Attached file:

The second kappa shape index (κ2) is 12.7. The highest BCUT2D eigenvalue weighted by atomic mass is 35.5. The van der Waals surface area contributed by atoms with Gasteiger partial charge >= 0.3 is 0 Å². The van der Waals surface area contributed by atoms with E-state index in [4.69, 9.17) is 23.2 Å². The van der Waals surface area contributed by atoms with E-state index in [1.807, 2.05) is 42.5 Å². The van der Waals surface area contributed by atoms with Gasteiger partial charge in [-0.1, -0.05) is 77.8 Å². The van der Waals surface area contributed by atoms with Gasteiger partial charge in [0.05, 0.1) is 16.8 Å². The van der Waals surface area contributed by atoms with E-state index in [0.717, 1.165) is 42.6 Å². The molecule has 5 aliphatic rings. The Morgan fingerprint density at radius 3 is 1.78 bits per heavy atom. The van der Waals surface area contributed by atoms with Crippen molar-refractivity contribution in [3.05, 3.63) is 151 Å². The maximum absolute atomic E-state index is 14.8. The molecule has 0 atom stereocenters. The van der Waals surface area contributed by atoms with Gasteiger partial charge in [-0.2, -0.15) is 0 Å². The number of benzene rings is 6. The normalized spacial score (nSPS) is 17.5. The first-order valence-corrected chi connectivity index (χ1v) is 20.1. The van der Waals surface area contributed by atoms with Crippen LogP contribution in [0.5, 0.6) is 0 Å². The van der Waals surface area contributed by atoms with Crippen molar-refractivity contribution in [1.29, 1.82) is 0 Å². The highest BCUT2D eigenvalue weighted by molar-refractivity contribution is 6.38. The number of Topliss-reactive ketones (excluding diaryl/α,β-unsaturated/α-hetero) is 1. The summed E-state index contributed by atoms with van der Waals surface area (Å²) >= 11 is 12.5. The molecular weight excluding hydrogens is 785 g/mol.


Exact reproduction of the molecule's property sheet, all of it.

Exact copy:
The second kappa shape index (κ2) is 12.7. The highest BCUT2D eigenvalue weighted by atomic mass is 35.5. The van der Waals surface area contributed by atoms with Gasteiger partial charge >= 0.3 is 0 Å². The van der Waals surface area contributed by atoms with E-state index in [4.69, 9.17) is 23.2 Å². The van der Waals surface area contributed by atoms with E-state index in [1.807, 2.05) is 42.5 Å². The van der Waals surface area contributed by atoms with Gasteiger partial charge in [-0.1, -0.05) is 77.8 Å². The van der Waals surface area contributed by atoms with Gasteiger partial charge in [0.05, 0.1) is 16.8 Å². The van der Waals surface area contributed by atoms with E-state index in [0.717, 1.165) is 42.6 Å². The molecule has 5 aliphatic rings. The Morgan fingerprint density at radius 3 is 1.78 bits per heavy atom. The van der Waals surface area contributed by atoms with Crippen molar-refractivity contribution in [3.05, 3.63) is 151 Å². The maximum absolute atomic E-state index is 14.8. The molecule has 0 atom stereocenters. The van der Waals surface area contributed by atoms with Gasteiger partial charge in [-0.2, -0.15) is 0 Å². The number of benzene rings is 6. The normalized spacial score (nSPS) is 17.5. The first-order valence-corrected chi connectivity index (χ1v) is 20.1. The van der Waals surface area contributed by atoms with Crippen LogP contribution in [0.5, 0.6) is 0 Å². The van der Waals surface area contributed by atoms with Crippen molar-refractivity contribution in [1.29, 1.82) is 0 Å². The highest BCUT2D eigenvalue weighted by molar-refractivity contribution is 6.38. The number of Topliss-reactive ketones (excluding diaryl/α,β-unsaturated/α-hetero) is 1. The summed E-state index contributed by atoms with van der Waals surface area (Å²) >= 11 is 12.5. The molecular weight excluding hydrogens is 785 g/mol.